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  • Writer's pictureDeanna Sansbury

Bimini, Bahamas

Updated: Feb 26, 2019

After recovering from our exciting Gulf Stream crossing (re: sleeping our first day away), we set off to explore this tiny speck of land that hails itself as the ‘Island in the Steam’. The first thing we noticed was the color of the water. Key West was more green/teal, where this is more aqua/turquoise. It’s beautiful. And warm! Matt was ready to jump in right at the marina, but was warned that bull sharks frequent the area looking for the scraps the local fisherman throw out, and quickly changed his mind about going for a swim.

We set out along the main drag – Kings Highway – to do some exploring on foot. Directly across from our marina was the charred remains of the Complete Angler, a favorite spot of Ernest Hemingway. It was destroyed by a fire in 2006, but one of our guidebooks still lists it as being not only open, but ‘the spot to see and be seen’ in Bimini. Hmmm. I think I might not reference that book anymore. We did discover the Dolphin House, which is a dolphin & ocean inspired museum handbuilt using recycled materials by a local Bahamian writer. The hose itself is a piece of art if you ask me.

True to a small, underdeveloped foreign town, many of the businesses along the main drag look like they were either closed permanently, or were in someone’s living room. We were unsure a few places were even in business until we saw someone walk out the darkly tinted door with a bag in their hand. They could definitely benefit from some better advertising around here. We stopped by BTC – the phone/internet company of the Bahamas – to get a new SIM card put in our phones so we can connect to the Internet if WiFi is not available. $30 for 2GB of data. Not too bad I guess. I spent the better part of two hours sitting in their lobby trying to get the card to work in my phone. It finally does, so you’re welcome in advance for all of the amazing content that’ll be coming your way.

We discovered several beach front stands selling fresh conch salad, with mounds of shells piled in the water to stand tribute to how much business they’ve done over the years. The conch is cut up into chunks and served raw with a mix of peppers, onions, tomatoes and a whole lime squeezed on top. Sort of like ceviche. It was amazing. And I haven’t had to run to the bathroom yet, so I’m assuming it was prepared properly. We also discovered Edith’s pizza shop, which made Matt super happy. It took nearly 45 minutes to get a 10” personal pizza, but it was delicious and well worth the wait. Hey, it’s Island Time around here.

At the Northern end of the island, they’re in the process of building a huge resort and casino. Apparently the construction company is partly owned by Norwegian Cruise Lines, so you can see where they’re trying to go with that. What is finished is absolutely beautiful, but it was a ghost town. I’m guessing this is what an offshore tax haven looks like. Either way, it was sorta creepy to be the only ones walking around that weren’t part of the construction crew or resort staff. Talking to a security guy in the casino, they have a high speed ferry that comes over from Miami, but because the weather had been so rough lately, the ferry hasn’t been running. So, we had the whole place to ourselves.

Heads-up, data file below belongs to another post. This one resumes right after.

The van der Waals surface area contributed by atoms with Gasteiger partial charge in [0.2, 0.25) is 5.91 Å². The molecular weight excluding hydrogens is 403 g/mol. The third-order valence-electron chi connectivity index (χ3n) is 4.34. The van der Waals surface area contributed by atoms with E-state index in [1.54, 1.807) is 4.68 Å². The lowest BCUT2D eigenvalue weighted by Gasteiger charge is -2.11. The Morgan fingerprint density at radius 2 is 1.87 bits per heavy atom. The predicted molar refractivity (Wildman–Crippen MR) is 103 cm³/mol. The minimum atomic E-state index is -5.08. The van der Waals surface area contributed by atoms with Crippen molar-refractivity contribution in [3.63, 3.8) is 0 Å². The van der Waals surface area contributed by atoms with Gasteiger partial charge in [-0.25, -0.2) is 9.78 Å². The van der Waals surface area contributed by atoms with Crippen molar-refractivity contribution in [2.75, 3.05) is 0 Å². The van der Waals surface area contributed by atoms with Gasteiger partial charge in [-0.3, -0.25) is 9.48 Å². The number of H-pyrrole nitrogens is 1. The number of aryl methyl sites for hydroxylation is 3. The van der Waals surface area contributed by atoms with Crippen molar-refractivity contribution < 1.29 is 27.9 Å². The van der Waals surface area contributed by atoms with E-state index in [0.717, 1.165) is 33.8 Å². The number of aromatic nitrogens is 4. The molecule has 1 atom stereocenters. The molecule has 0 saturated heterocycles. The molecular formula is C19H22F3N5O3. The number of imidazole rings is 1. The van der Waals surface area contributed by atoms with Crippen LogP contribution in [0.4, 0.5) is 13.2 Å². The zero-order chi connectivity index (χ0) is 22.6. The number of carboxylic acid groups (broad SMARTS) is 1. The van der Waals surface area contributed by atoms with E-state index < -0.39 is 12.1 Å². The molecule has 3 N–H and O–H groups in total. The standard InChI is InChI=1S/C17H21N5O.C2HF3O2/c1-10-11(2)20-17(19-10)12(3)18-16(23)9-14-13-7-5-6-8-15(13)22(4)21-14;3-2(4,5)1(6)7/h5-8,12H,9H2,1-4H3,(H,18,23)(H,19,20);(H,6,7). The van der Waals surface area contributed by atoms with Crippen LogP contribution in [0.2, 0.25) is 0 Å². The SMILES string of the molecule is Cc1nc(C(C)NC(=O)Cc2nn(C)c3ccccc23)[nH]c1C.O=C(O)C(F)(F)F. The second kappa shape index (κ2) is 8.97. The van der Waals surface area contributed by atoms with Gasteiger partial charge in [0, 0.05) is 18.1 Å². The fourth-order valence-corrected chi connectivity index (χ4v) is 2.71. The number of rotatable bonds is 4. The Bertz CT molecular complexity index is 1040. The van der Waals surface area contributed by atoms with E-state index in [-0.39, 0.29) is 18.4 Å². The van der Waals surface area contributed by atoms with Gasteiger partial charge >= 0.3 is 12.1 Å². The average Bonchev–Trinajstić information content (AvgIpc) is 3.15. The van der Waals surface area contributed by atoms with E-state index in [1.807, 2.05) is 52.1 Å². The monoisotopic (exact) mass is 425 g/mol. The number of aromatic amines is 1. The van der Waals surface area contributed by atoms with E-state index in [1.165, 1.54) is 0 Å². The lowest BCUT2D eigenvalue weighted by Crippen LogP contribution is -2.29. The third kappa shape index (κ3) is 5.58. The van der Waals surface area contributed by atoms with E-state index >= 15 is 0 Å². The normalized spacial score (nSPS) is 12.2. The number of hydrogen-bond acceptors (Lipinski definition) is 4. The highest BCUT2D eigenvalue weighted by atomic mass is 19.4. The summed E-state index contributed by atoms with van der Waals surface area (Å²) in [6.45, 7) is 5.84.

At the Southern end, we discovered a deserted beach with a great view of the Atlantic and the very channel we had came in thru just a few days before. It was such a pretty stretch of beach with the waves crashing on the coral. We were so suprised that no one else was here - it was just a short walk from the marina. We quickly discovered dozens of what looked like Portuguese man-of-wars and a few puffer fish washed up on the beach, which we avoided like the plague! Guess that answers my question as to why no one else was here!

It all seems so surreal that here we are, drinking a beer on the beach in the Bahamas - a dream that we've had for so long and now we're actually here living it. Blows my mind sometimes.

On our way back from the southernmost beach, we passed a marina that was packed full of sailboats. It was actually the marina we had wanted to stay at because of their super low prices and close proximity to the main inlet, but saw they were full when we sailed past coming in the other morning. We couldn’t believe our eyes. There were dozens of cruisers (some young ones too!) hanging out on their little beach, playing beach volleyball and lounging by the BBQ area having happy hour. It looked like heaven. We grabbed a Kalik and lurked at their bar trying to catch someones attention but ended up feeling like creepers and left. Compare that to the cruiser group at our marina, which mind you, is less than a quarter mile up the road. They’re a bunch of power boaters (older) and spend most of their time dissecting the weather and having extremely organized potluck dinners. So close, but like two different worlds. Geeze. Guess we got sorted into the wrong crowd. We did meet a cool Canadian named Claude who was on a Jeanneau 39 with his adorable lab, Rosie. He was also outcast from the powerboat group. Maybe that’s why he was so much fun.

Next up: crossing the Grand Bahama Bank to the Northwest Channel en route to Nassau!

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